Measuring Success: Coaching vs. Talent, From the Field to NASCAR Track
When you ask sports fans to name some of the greatest coaches/managers from recent years, names like Bill Belichick, Phil Jackson, Joe Torre, and Scotty Bowman often top the list.
Why not? These men have led their teams to championships, playoff appearances, and most importantly, sports immortality.
The debate can be made as to whether or not their accomplishments are measured individually or the collective efforts of the team.
Did the Belichick-led New England Patriots teams of the 2000s win their Super Bowl simply cause of their brilliant leader?
Or was it because of the talent all around the team, from the players to the personnel who've arguably created one of the most potent, consistent teams of all-time?
Tom Brady's a heckuva quarterback, with his breakout year of 2007 with 50 touchdowns. But did his team that season go undefeated in regular season play and nearly win the title on Brady's arm alone?
Most definitely not. Media and fans alike acknowledge that those Super Bowl winning teams from Foxboro, Massachusetts won with solid teams, from the defense, special teams, to the coaching staff who pay particular attention to every aspect of the game.
In motorsports, the same debate can be said with the drivers and their "coaches," or the crew chiefs. If you glanced at NASCAR's champions in its 61 year history, most, if not all, of these drivers had an outstanding leader in the pits.
Much like how the star athlete of a team can captivate the attention of the spectators and media at the game, a driver can amaze the fans at each track with their skills negotiating each corner and straight with precision.
However, that talent can only carry the individual so far in the road to success.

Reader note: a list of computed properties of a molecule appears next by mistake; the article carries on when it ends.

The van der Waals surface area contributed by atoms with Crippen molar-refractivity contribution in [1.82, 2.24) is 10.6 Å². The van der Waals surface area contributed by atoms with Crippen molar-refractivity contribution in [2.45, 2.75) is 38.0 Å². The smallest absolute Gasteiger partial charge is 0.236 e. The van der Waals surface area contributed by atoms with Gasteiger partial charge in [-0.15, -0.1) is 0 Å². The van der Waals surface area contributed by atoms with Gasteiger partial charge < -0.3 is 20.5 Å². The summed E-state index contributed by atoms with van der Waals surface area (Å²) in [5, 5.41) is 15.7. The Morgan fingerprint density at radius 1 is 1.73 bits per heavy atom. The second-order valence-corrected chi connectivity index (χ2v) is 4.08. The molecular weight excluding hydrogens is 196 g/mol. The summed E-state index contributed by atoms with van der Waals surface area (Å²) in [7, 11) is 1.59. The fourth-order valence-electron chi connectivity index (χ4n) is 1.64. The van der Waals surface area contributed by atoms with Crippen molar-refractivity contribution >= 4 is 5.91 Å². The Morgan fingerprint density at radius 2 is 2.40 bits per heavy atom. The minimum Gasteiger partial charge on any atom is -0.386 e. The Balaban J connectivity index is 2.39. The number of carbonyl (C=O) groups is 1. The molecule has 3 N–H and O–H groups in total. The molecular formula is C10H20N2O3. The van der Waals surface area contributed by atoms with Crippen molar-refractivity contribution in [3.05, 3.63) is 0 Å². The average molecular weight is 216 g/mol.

Troy Aikman would not be talking about his three Super Bowl titles with the Cowboys if they lacked a running game led by Emmitt Smith.
Steve Yzerman has his array of individual awards compiled throughout his stellar NHL career, but without a solid team backing him up in Detroit, he may not be talking about his Stanley Cup titles with arguably the best hockey team of the 1990s.
As the saying goes, there's no "I" in team—racing is also that kind of game.
Richard Petty is NASCAR's most iconic racer, winning seven championships and 200 races in his illustrious driving career.
Not to diminish Petty's abilities, but those wins and titles would not be possible unless he had the solid pit crew surrounding him, as well as his crew chief in cousin Dale Inman.
In my previous article "From Evernham To Letarte: Who Was Jeff Gordon's Real Chief In 1991, readers who voted on the poll attributed Gordon's successes in racing due to his crew chief Ray Evernham.
The results were not surprising, when you consider the amazing tear that the dynamic duo achieved from 1993 through '99 with 47 victories and three Winston Cup titles.
Dale Earnhardt, Sr. accomplished most of his race wins and titles with crew chief Kirk Shelmerdine, who aided "The Intimidator's" efforts with 29 victories in their title years of 1986, '87, '90, and '91.
Todd Parrott definitely brought out a championship contender in Dale Jarrett when the pair were brought together in the 1996 season.
Together, the sons of racing legends Ned Jarrett and head-wrench Buddy Parrot finished third, second, third, first, fourth, and fifth in the championship standings.
Crew chiefs are absolutely instrumental in a driver's success on the track. Witness:
Kyle Busch may not be the fiery competitor on the track on the Cup circuit if he did not have the leadership of Steve Addington.
Addington's steady manner plays a wonderful counter-behavior role to his "all-or-nothing" driver, which may attribute to the Shrub's conquest of some of NASCAR's toughest circuits like Darlington, Dover, and the road courses of Sonoma and Watkins Glen.
Today's "Evernham and Gordon" would arguably be Jimmie Johnson and Chad Knaus. Their success on the track includes 22 race wins during those championship years of 2006-'08, including two Brickyard 400 wins.
Their success on the track are either praised or dismissed by some fans, who feel the pair have found some "grey" areas in fair play.
No matter the reason, Knaus and Johnson are certainly NASCAR's greatest "coach and player," right up there with Jackson's Los Angeles Lakers teams of the decade.
Measuring one's successes, whether it be on the baseball diamonds of America or the grand football stadiums across Europe, can be a damn tricky proposition. Just how much success should be attributed between a coach and their team?
One thing's for certain: without either working in unison, wins and championships can be written out.
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